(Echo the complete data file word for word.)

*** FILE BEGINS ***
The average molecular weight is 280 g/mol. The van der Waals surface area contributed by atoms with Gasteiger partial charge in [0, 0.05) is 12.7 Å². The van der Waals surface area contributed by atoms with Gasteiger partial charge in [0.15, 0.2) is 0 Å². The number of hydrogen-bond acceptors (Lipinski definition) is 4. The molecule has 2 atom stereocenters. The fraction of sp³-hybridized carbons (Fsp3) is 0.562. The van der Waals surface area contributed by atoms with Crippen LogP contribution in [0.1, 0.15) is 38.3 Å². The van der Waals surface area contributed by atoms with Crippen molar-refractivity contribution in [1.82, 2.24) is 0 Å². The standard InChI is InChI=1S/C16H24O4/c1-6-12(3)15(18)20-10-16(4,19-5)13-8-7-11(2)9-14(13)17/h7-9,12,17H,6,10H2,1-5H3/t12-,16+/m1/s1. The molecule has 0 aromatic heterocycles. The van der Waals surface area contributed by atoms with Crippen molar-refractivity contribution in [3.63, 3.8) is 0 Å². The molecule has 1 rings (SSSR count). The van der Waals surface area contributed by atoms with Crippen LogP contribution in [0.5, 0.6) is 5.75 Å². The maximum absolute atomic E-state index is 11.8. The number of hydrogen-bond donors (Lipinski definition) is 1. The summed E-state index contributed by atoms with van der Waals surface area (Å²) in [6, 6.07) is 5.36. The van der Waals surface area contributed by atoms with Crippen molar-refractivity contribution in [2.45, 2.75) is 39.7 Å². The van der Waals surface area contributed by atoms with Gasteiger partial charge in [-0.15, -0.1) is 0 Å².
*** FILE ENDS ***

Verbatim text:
The average molecular weight is 280 g/mol. The van der Waals surface area contributed by atoms with Gasteiger partial charge in [0, 0.05) is 12.7 Å². The van der Waals surface area contributed by atoms with Gasteiger partial charge in [0.15, 0.2) is 0 Å². The number of hydrogen-bond acceptors (Lipinski definition) is 4. The molecule has 2 atom stereocenters. The fraction of sp³-hybridized carbons (Fsp3) is 0.562. The van der Waals surface area contributed by atoms with Crippen LogP contribution in [0.1, 0.15) is 38.3 Å². The van der Waals surface area contributed by atoms with Crippen molar-refractivity contribution in [1.82, 2.24) is 0 Å². The standard InChI is InChI=1S/C16H24O4/c1-6-12(3)15(18)20-10-16(4,19-5)13-8-7-11(2)9-14(13)17/h7-9,12,17H,6,10H2,1-5H3/t12-,16+/m1/s1. The molecule has 0 aromatic heterocycles. The van der Waals surface area contributed by atoms with Crippen molar-refractivity contribution in [3.63, 3.8) is 0 Å². The molecule has 1 rings (SSSR count). The van der Waals surface area contributed by atoms with Crippen LogP contribution in [0.5, 0.6) is 5.75 Å². The maximum absolute atomic E-state index is 11.8. The number of hydrogen-bond donors (Lipinski definition) is 1. The summed E-state index contributed by atoms with van der Waals surface area (Å²) in [6, 6.07) is 5.36. The van der Waals surface area contributed by atoms with Crippen molar-refractivity contribution in [2.45, 2.75) is 39.7 Å². The van der Waals surface area contributed by atoms with Gasteiger partial charge in [-0.15, -0.1) is 0 Å².